Northern California is a hotbed of brewing action, so naturally, Oracle features plenty of local selections for beer lovers to choose from. Sierra Nevada is probably the most popular, but Anchor Brewing and Lagunitas aren't far behind. There might not be a more recognizable rotation of local beers in the bigs, and a park that stocks its fair share of any of those breweries is alright by us. And if that weren't enough, the Giants announced before the 2023 season that they'd be lowering the price for domestic drafts to $9 per brew — still fairly high, but certainly not as steep as many other ballparks.

Petco Park (San Diego)

Keeping things in the National League West, Petco Park is another one of the most identifiable baseball stadiums in the country. It's the kind of ballpark that still feels new even though it opened its doors nearly two decades ago, and its defining features — particularly the century-old Western Metal Supply Co. building tucked into the left field corner — are worth seeing in person no matter who's on the field.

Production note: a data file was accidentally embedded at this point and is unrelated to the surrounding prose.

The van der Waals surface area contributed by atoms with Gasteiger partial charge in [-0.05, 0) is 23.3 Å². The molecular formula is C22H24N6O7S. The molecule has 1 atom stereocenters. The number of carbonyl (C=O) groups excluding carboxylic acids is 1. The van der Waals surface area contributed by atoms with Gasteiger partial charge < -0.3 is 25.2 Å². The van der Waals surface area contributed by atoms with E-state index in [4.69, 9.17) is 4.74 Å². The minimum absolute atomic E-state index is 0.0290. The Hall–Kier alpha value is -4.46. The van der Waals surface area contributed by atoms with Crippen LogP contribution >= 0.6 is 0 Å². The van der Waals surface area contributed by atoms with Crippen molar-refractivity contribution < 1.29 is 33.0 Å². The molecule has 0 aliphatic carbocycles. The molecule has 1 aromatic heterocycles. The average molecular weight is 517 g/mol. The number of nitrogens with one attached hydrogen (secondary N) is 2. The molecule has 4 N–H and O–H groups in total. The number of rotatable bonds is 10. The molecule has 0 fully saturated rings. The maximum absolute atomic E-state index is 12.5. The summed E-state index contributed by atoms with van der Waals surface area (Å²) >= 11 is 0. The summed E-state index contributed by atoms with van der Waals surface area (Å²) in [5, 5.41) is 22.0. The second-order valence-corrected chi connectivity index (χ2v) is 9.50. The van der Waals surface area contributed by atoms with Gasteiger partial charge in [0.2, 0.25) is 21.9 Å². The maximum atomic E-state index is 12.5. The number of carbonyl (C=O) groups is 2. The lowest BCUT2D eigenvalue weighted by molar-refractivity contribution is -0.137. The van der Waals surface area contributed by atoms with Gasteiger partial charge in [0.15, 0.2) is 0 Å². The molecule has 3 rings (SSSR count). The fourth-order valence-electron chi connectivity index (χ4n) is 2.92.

But if you're coming solely for ballpark beauty, the beer is worth staying for. Petco Park's beer culture reflects San Diego and Southern California at large, which is to say it's not stuck in the past or tied up in larger beer brands — though you can certainly find your Budweisers. There are local brewers such as AleSmith, Pizza Port, and Ballast Point, whose Swinging Friar Ale is the most popular in the park and reverentially named after the team's mascot. (We're not ones to pass up a Sculpin IPA, either.) Kona Brewing isn't exactly local, but we still appreciate that Petco Park offers a few of its selections for sale, including the ever-popular Big Wave. The Padres also host BeerFest multiple times per season, during which fans can attend a pregame party that features rotating beer specials at just $5 a pop — prices essentially unheard of at modern ballparks (with a few exceptions sitting on this list, of course).

Guaranteed Rate Field (Chicago White Sox)

The White Sox might be runners-up when it comes to baseball popularity within their own city, but the South Siders are the clear winner when it comes to ballpark beer. (They've also won the same number of World Series as the Cubs within the last 100+ years, for what it's worth.) Guaranteed Rate Field doesn't have the historic panache of Wrigley, but Sox fans are drinking just fine.